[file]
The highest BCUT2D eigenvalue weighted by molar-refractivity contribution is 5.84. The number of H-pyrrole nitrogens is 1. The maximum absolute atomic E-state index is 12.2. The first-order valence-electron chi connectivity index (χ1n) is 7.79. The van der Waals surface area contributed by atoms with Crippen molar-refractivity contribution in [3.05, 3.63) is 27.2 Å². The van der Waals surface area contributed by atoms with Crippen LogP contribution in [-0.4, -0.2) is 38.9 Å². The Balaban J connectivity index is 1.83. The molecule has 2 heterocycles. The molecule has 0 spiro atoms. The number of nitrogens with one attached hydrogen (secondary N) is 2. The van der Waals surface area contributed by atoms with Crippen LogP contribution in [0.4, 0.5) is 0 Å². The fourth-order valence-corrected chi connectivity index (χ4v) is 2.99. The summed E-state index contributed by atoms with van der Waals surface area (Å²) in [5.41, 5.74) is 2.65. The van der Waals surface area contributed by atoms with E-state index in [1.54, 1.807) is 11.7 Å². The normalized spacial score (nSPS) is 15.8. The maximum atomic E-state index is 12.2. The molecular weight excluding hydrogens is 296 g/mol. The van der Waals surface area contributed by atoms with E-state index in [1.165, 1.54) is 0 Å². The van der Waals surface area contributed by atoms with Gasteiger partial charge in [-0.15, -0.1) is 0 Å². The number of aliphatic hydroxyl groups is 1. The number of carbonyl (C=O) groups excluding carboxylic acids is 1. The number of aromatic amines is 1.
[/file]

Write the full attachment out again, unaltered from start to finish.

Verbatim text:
The highest BCUT2D eigenvalue weighted by molar-refractivity contribution is 5.84. The number of H-pyrrole nitrogens is 1. The maximum absolute atomic E-state index is 12.2. The first-order valence-electron chi connectivity index (χ1n) is 7.79. The van der Waals surface area contributed by atoms with Crippen molar-refractivity contribution in [3.05, 3.63) is 27.2 Å². The van der Waals surface area contributed by atoms with Crippen LogP contribution in [-0.4, -0.2) is 38.9 Å². The Balaban J connectivity index is 1.83. The molecule has 2 heterocycles. The molecule has 0 spiro atoms. The number of nitrogens with one attached hydrogen (secondary N) is 2. The van der Waals surface area contributed by atoms with Crippen LogP contribution in [0.4, 0.5) is 0 Å². The fourth-order valence-corrected chi connectivity index (χ4v) is 2.99. The summed E-state index contributed by atoms with van der Waals surface area (Å²) in [5.41, 5.74) is 2.65. The van der Waals surface area contributed by atoms with E-state index in [1.54, 1.807) is 11.7 Å². The normalized spacial score (nSPS) is 15.8. The maximum atomic E-state index is 12.2. The molecular weight excluding hydrogens is 296 g/mol. The van der Waals surface area contributed by atoms with E-state index in [1.165, 1.54) is 0 Å². The van der Waals surface area contributed by atoms with Gasteiger partial charge in [-0.15, -0.1) is 0 Å². The number of aliphatic hydroxyl groups is 1. The number of carbonyl (C=O) groups excluding carboxylic acids is 1. The number of aromatic amines is 1.